Zooper Hero salamander mascot to make special appearance
Move over, Sunday Funday – it’s time for Salamander Saturday at the Detroit Zoo. This family-friendly event is set for May 4, 11 a.m. to 3 p.m., in the National Amphibian Conservation Center and is free with admission.
The event will include opportunities to learn about the 700 species of salamanders – including sirens, newts, mudpuppies and more – through zookeeper talks, learning stations, hands-on activities and story-reading. Guests will compare small and large salamanders, explore maps to see where salamanders are found around the world and observe the mudpuppy houses built by local youth as part of a conservation program through the Detroit Zoological Society’s (DZS’s) partnership with Oakland County Children’s Village. The DZS’s work to conserve salamanders in the wild will also be highlighted.
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“Salamanders are critical indicators of environmental health,” said Dr. Ruth Marcec, DZS director of the National Amphibian Conservation Center. “We hope this event will bring attention to and excitement for this valuable species.”
The newest Zooper Hero mascot – a Mexican salamander called an axolotl – will make a special appearance at the event. Zooper Heroes are costumed characters that greet visitors and pose for pictures at DZS events and in the community. These mascots – which also include a giraffe, polar bear, penguin and junior zookeepers – have served as goodwill ambassadors for the Detroit Zoo since 2011 to encourage and excite young guests to learn about wildlife.
The National Amphibian Conservation Center houses a spectacular diversity of salamanders as well as frogs, toads and caecilians. It was distinguished as the first major conservation facility dedicated entirely to conserving and exhibiting amphibians when it opened in 2000. Dubbed “Disneyland for toads” by The Wall Street Journal, the award-winning, state-of-the-art facility is world renowned for amphibian conservation, care, exhibition and research.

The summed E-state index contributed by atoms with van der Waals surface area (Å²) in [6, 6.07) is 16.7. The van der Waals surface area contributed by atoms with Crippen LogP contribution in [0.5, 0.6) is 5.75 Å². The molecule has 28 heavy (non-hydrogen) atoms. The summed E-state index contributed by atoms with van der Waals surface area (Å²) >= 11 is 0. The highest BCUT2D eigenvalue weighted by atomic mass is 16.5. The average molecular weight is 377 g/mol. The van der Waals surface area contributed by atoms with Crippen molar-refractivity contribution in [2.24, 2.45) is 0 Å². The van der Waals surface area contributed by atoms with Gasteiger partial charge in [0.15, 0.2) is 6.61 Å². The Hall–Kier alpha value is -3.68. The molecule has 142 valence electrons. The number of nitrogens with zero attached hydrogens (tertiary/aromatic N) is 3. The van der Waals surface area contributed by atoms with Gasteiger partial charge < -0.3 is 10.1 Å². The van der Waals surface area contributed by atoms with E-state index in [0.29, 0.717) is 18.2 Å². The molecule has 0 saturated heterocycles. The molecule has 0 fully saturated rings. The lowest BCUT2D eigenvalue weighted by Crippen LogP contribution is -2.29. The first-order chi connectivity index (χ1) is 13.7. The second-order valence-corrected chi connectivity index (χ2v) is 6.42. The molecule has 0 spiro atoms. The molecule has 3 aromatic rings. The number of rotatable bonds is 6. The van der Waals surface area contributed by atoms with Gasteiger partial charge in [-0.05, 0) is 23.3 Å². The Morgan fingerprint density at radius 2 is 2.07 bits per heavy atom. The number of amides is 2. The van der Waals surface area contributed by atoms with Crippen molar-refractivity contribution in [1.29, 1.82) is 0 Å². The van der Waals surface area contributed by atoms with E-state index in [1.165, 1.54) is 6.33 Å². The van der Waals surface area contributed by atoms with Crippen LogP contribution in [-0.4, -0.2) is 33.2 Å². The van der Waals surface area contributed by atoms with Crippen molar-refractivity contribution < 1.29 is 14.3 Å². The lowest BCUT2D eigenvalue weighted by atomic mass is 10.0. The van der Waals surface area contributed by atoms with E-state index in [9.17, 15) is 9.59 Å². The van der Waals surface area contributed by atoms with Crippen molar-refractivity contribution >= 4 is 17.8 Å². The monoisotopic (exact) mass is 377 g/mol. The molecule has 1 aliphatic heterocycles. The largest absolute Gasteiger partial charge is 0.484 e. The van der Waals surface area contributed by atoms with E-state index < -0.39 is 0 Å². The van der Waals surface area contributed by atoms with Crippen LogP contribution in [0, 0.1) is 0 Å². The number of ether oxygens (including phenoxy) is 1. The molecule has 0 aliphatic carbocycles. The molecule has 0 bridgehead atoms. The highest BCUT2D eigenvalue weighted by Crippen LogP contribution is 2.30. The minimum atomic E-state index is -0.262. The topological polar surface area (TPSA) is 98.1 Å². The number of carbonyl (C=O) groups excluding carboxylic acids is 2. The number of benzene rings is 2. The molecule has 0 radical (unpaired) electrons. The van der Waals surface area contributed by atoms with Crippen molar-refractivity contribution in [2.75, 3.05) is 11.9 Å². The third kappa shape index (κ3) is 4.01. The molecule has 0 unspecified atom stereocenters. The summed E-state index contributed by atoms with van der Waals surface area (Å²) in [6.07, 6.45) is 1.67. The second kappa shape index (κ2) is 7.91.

The Detroit Zoological Society – a renowned leader in humane education, wildlife conservation, animal welfare and environmental sustainability – operates the Detroit Zoo and Belle Isle Nature Center. With an annual regional economic impact of more than $167 million, the Detroit Zoo in Royal Oak is one of Michigan’s largest paid family attractions, hosting more than 1.3 million visitors annually. Its 125 acres of award-winning naturalistic habitats are home to 2,400 animals representing 235 species. The Belle Isle Nature Center sits on a 5-acre site surrounded by undisturbed forested wetlands on Belle Isle State Park in Detroit. It provides year-round educational, recreational and environmental conservation opportunities for the community. For hours, prices, directions and other information, call (248) 541-5717 or visit detroitzoo.org.